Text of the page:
Proactive Measures for Protecting Your Sender Reputation

Proactive measures for protecting your sender reputation

To keep their computers, accounts, websites, and mailboxes safe and secure, Internet users apply firewalls, antivirus tools, and anti-spam filters. Companies selling goods online and running online services, use anti-fraud systems to prevent fraudulent orders, account creations, abuse, and misuse of their infrastructure.

In 2020, the question of security in the computer space has become as vital as never before. With the spreading of COVID-19, a lot of people have been locked at home, having to start working remotely and use the computer and Internet more actively. Thus, bad guys took the time to do their dark deeds.

According to the data collected by Statista, nearly 250,000 people in the US became victims of email phishing, vishing, and smishing in 2020, making it the most common type of cybercrime.

Common types of cybercrimes

The worst thing is that you may become a victim of cybercrime without even knowing it. This is the email spoofing case – when your website domain or email domain is used by spammers to send spam and phishing emails.

What is Email Spoofing?

Email spoofing is a technique used by spammers to trick email recipients making them think the message came from an organization or person they know. The sender forges the sender’s email address which a recipient sees in the email client. If it’s a name and email address they recognize, they’re more likely to trust it.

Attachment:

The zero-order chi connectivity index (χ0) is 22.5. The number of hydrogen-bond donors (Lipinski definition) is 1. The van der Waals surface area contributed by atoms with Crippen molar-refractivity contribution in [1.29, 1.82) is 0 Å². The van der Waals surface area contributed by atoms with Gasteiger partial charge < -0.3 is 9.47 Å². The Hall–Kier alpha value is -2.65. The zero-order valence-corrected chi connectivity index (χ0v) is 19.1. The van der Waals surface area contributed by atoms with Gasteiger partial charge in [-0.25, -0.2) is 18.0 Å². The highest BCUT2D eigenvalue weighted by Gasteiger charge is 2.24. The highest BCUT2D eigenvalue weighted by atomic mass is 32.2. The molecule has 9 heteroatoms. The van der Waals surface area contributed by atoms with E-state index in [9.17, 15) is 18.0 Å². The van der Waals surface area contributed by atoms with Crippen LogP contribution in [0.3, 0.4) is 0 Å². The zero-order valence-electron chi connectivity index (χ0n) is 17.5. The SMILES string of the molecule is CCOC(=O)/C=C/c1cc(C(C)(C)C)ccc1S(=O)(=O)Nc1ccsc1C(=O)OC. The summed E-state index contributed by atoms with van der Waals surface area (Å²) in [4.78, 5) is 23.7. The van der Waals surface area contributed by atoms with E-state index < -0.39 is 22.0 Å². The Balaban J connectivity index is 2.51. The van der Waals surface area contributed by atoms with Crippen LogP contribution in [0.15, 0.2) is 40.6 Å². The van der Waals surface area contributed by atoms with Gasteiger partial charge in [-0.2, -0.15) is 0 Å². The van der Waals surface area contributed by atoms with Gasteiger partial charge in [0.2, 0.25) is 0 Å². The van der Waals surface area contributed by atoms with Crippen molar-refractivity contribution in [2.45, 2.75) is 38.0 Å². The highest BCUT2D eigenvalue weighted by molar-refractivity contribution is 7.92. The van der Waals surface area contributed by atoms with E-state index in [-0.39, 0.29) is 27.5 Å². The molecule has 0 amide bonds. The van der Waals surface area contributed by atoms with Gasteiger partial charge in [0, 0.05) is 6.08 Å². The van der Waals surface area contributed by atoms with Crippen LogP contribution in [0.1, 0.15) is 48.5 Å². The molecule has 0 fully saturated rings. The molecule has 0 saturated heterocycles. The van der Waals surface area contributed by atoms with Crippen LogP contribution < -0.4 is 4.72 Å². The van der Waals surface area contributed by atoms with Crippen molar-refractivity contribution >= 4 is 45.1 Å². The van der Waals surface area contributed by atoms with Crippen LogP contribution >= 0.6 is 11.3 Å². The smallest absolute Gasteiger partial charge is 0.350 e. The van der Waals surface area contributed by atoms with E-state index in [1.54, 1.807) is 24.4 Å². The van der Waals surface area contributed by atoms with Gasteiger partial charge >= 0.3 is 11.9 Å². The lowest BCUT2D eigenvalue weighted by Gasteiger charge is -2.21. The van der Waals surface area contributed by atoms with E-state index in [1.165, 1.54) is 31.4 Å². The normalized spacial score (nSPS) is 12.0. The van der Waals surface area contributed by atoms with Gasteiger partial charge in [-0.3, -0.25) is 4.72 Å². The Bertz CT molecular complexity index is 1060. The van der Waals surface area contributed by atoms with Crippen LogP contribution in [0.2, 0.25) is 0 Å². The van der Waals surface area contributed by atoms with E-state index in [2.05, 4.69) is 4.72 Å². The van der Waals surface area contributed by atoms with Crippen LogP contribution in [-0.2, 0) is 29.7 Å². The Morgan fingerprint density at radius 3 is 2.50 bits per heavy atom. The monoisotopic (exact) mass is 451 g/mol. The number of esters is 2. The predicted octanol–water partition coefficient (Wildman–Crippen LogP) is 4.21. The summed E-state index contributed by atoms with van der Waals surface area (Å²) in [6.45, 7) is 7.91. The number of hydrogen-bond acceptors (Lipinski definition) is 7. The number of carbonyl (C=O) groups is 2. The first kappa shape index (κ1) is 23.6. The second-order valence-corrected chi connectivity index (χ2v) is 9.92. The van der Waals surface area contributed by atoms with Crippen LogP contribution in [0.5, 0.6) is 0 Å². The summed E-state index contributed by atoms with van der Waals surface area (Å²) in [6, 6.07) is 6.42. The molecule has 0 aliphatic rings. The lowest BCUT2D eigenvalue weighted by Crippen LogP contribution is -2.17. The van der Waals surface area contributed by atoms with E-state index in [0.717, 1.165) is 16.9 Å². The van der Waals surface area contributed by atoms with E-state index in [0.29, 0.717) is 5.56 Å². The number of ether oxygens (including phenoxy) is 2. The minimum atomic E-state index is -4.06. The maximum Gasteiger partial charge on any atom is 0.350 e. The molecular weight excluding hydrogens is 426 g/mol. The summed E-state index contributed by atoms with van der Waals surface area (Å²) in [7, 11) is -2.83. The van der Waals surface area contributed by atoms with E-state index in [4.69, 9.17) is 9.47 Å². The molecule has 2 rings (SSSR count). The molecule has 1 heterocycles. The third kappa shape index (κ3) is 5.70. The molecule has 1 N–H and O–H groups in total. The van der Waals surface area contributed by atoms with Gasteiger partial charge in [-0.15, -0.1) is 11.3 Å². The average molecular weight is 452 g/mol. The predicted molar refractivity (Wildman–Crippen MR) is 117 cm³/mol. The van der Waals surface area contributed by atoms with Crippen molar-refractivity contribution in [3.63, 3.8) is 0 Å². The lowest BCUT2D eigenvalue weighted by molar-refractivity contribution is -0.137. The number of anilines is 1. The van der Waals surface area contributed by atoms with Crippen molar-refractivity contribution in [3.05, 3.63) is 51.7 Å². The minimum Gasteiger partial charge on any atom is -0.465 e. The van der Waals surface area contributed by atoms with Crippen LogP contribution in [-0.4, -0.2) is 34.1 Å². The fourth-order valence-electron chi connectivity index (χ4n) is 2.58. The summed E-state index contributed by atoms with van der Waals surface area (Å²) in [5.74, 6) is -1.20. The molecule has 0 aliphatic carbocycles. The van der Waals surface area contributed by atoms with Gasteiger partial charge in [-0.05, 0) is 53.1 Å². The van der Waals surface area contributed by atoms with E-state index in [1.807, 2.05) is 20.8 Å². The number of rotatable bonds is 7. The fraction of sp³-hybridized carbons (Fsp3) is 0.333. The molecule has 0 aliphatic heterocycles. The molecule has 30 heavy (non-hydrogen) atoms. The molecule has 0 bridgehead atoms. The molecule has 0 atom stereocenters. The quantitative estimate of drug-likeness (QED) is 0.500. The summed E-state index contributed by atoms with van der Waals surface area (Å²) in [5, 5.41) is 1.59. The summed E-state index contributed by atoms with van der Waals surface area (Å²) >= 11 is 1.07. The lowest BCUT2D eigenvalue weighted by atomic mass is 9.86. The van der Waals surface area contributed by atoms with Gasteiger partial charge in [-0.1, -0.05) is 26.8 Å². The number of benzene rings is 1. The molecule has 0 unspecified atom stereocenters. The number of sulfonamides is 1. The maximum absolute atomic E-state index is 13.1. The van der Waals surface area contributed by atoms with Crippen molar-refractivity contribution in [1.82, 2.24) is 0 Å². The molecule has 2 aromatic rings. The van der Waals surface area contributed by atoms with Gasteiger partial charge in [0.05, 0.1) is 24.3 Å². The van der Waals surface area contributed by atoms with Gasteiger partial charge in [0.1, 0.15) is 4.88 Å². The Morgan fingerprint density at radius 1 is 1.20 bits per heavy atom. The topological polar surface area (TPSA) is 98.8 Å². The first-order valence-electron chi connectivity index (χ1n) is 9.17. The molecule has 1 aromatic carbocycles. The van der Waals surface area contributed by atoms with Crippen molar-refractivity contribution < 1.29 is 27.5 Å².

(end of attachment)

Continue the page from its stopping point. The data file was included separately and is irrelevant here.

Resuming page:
Email spoofing is possible because outgoing email servers cannot verify whether the sender’s email address is legitimate or spoofed. Receiving servers and antimalware tools can help detect and filter spoofed messages, but not all email services have email authentication protocols in place.

Recipients can review the email headers of every message to determine whether the sender’s address is forged or not, but no one does it in reality, which plays into the hands of bad guys. People are used to trusting what they see in front of their eyes. So they open emails, download malware attachments, click malicious links, send personal data, and even wire funds.

How Does Email Spoofing Hurt Sender Reputation?

While some people fall for the bait of phishing emails, others consider them to be spam and send a complaint showing ISP that messages sent from your domain are not wanted. User complaints are one of the major factors that ISP look at when calculating sender reputation. The more complaints, the lower sender reputation, and the more legitimate messages go to Spam.

The worst consequence of email spoofing attacks is blocked messages. When an email service provider sees an excessive number of user complaints or when your sender reputation becomes bad, it starts blocking emails from your domain. The inability to deliver important messages to the Inbox of your email subscribers leads to financial and reputational losses.

How to Protect Your Domain from Spoofing

The good news is that technologies don’t stand still and, at present, domain owners can use email authentication mechanisms to avoid or mitigate damage produced by email spoofing attacks. These mechanisms are:

SPF (Sender Policy Framework). It works by requiring a domain owner to add a TXT record to DNS that names the IP addresses authorized to send emails from a given domain. The receiving server checks the SPF record to validate the email sender. By itself, SPF is not a perfect protection mechanism as failures can happen due to human mistakes and DNS issues.